MAYOR VILLARAIGOSA: Well, the latest confirmation from the coroner is 18 confirmed deaths but the Governor is correct. We've taken bodies out since then but we haven't gotten an official confirmation. That is a procedure that has to occur before we can share that with you. But yes, there are --
QUESTION: Twenty-three bodies have been removed from the wreckage?
MAYOR VILLARAIGOSA: Yes. Yes, there have been.
QUESTION: Are there any more bodies?
MAYOR VILLARAIGOSA: Yes, there are more bodies in the wreckage but at this point there's no way to tell just how many. Remember, as I said earlier, there were 12 -- three engines of 12 cars total on one side, on the Union Pacific side. Here there were three with an engine. We had to remove all of those cars and that's what's taken so long. It's like peeling an onion, as one firefighter said, so it's a very difficult process. We do think, now that we've decoupled all of the cars, we do think that it will go faster from here. But again, it's painstaking work and I just want to acknowledge the LA City firefighters who have done an incredible job here.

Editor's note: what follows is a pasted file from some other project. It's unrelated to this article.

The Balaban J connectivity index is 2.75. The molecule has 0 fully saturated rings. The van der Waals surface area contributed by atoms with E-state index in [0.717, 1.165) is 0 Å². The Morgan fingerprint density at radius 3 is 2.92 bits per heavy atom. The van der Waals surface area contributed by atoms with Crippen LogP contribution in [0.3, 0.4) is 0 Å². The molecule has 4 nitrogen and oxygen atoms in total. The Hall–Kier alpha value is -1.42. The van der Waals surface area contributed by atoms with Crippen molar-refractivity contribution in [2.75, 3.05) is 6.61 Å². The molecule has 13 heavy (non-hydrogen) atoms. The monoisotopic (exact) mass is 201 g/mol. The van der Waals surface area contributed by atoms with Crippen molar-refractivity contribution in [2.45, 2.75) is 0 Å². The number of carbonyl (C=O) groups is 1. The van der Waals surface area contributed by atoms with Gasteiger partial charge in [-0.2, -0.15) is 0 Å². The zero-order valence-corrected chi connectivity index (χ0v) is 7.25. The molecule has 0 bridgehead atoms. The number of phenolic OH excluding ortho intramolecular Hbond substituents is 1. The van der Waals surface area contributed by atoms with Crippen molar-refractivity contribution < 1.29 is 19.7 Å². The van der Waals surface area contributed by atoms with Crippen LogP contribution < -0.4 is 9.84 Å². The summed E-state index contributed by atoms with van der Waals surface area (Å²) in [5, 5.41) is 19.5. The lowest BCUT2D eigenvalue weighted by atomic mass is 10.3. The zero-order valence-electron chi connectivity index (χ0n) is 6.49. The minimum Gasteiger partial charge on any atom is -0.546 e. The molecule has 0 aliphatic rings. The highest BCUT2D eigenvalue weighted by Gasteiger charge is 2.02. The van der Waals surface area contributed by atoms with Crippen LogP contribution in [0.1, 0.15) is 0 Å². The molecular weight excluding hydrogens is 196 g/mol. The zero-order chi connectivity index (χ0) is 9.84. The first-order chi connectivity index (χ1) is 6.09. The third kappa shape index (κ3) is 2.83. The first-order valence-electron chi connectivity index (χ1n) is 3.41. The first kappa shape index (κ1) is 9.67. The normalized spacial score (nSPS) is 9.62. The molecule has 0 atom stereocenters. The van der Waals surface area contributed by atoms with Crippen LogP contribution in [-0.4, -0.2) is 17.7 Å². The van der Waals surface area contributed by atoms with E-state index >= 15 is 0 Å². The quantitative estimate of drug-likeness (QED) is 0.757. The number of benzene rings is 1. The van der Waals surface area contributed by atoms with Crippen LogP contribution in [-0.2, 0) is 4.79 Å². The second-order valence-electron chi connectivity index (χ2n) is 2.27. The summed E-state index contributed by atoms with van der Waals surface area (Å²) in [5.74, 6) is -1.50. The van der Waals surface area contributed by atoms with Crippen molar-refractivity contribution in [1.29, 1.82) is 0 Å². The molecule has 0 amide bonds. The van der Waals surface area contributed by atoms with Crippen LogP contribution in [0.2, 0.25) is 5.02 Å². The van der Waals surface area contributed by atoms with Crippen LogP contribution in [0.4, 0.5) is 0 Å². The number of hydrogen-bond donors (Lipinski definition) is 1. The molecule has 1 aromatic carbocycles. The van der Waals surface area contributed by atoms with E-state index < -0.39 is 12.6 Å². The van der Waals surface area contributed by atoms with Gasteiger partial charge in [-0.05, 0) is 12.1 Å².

I also want to say that Metrolink will be operational on Monday between Chatsworth and Union Station. MTA is working with Metrolink to establish a bus bridge between Ventura County and the Chatsworth Station. We'll be making an announcement later today or Sunday to advice commuters on more specifics. And we have about three or four buses at this point.
QUESTION: Could we have somebody from the NTSB address the investigation at this point?
MAYOR VILLARAIGOSA: They're going to do a separate briefing here.